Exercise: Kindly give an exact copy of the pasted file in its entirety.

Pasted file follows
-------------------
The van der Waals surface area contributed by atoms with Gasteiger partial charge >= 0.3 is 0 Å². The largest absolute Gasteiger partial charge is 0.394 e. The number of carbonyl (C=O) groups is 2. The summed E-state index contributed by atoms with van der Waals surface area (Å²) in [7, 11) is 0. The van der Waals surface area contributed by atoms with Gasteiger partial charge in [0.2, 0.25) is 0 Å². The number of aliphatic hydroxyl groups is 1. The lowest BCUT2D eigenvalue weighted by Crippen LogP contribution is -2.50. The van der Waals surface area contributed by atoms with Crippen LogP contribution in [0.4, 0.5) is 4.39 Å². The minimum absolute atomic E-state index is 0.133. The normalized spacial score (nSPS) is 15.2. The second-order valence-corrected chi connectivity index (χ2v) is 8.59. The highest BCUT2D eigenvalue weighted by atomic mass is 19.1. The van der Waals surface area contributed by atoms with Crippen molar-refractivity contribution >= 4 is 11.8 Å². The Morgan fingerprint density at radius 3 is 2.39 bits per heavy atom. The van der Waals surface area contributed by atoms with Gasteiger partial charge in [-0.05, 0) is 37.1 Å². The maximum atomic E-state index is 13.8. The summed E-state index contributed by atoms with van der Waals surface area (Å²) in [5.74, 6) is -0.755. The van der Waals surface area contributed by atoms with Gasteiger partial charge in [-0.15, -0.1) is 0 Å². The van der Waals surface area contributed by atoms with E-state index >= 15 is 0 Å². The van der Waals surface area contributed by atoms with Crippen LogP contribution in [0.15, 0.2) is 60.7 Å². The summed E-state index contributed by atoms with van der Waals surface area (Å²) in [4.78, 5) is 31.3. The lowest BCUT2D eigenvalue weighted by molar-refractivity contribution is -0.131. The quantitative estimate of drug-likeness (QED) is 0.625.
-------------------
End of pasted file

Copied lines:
The van der Waals surface area contributed by atoms with Gasteiger partial charge >= 0.3 is 0 Å². The largest absolute Gasteiger partial charge is 0.394 e. The number of carbonyl (C=O) groups is 2. The summed E-state index contributed by atoms with van der Waals surface area (Å²) in [7, 11) is 0. The van der Waals surface area contributed by atoms with Gasteiger partial charge in [0.2, 0.25) is 0 Å². The number of aliphatic hydroxyl groups is 1. The lowest BCUT2D eigenvalue weighted by Crippen LogP contribution is -2.50. The van der Waals surface area contributed by atoms with Crippen LogP contribution in [0.4, 0.5) is 4.39 Å². The minimum absolute atomic E-state index is 0.133. The normalized spacial score (nSPS) is 15.2. The second-order valence-corrected chi connectivity index (χ2v) is 8.59. The highest BCUT2D eigenvalue weighted by atomic mass is 19.1. The van der Waals surface area contributed by atoms with Crippen molar-refractivity contribution >= 4 is 11.8 Å². The Morgan fingerprint density at radius 3 is 2.39 bits per heavy atom. The van der Waals surface area contributed by atoms with Gasteiger partial charge in [-0.05, 0) is 37.1 Å². The maximum atomic E-state index is 13.8. The summed E-state index contributed by atoms with van der Waals surface area (Å²) in [5.74, 6) is -0.755. The van der Waals surface area contributed by atoms with Gasteiger partial charge in [-0.15, -0.1) is 0 Å². The van der Waals surface area contributed by atoms with E-state index >= 15 is 0 Å². The van der Waals surface area contributed by atoms with Crippen LogP contribution in [0.15, 0.2) is 60.7 Å². The summed E-state index contributed by atoms with van der Waals surface area (Å²) in [4.78, 5) is 31.3. The lowest BCUT2D eigenvalue weighted by molar-refractivity contribution is -0.131. The quantitative estimate of drug-likeness (QED) is 0.625.